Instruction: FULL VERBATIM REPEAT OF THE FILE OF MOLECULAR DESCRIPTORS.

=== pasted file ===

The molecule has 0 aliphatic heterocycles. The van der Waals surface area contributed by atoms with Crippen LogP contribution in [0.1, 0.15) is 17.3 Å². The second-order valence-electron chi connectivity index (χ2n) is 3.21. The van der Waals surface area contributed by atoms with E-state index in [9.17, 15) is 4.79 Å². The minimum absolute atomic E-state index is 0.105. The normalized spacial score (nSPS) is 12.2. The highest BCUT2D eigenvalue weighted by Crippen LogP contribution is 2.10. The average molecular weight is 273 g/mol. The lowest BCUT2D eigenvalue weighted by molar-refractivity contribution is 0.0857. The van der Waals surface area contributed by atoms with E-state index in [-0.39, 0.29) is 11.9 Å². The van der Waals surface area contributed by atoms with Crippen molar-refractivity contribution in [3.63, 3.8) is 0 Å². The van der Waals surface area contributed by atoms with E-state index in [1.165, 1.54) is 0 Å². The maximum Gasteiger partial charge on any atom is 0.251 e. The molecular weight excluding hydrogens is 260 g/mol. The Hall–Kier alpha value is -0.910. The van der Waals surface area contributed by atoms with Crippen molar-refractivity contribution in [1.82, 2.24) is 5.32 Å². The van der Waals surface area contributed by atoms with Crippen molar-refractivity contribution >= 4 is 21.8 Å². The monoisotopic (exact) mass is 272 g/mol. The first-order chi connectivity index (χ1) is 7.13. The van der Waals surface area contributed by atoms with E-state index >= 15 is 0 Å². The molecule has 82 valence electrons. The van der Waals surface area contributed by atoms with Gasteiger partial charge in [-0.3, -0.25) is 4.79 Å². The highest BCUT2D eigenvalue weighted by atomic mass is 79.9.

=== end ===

The molecule has 0 aliphatic heterocycles. The van der Waals surface area contributed by atoms with Crippen LogP contribution in [0.1, 0.15) is 17.3 Å². The second-order valence-electron chi connectivity index (χ2n) is 3.21. The van der Waals surface area contributed by atoms with E-state index in [9.17, 15) is 4.79 Å². The minimum absolute atomic E-state index is 0.105. The normalized spacial score (nSPS) is 12.2. The highest BCUT2D eigenvalue weighted by Crippen LogP contribution is 2.10. The average molecular weight is 273 g/mol. The lowest BCUT2D eigenvalue weighted by molar-refractivity contribution is 0.0857. The van der Waals surface area contributed by atoms with E-state index in [-0.39, 0.29) is 11.9 Å². The van der Waals surface area contributed by atoms with Crippen molar-refractivity contribution in [3.63, 3.8) is 0 Å². The van der Waals surface area contributed by atoms with E-state index in [1.165, 1.54) is 0 Å². The maximum Gasteiger partial charge on any atom is 0.251 e. The molecular weight excluding hydrogens is 260 g/mol. The Hall–Kier alpha value is -0.910. The van der Waals surface area contributed by atoms with Crippen molar-refractivity contribution in [1.82, 2.24) is 5.32 Å². The van der Waals surface area contributed by atoms with Crippen molar-refractivity contribution >= 4 is 21.8 Å². The monoisotopic (exact) mass is 272 g/mol. The first-order chi connectivity index (χ1) is 7.13. The van der Waals surface area contributed by atoms with E-state index >= 15 is 0 Å². The molecule has 82 valence electrons. The van der Waals surface area contributed by atoms with Gasteiger partial charge in [-0.3, -0.25) is 4.79 Å². The highest BCUT2D eigenvalue weighted by atomic mass is 79.9.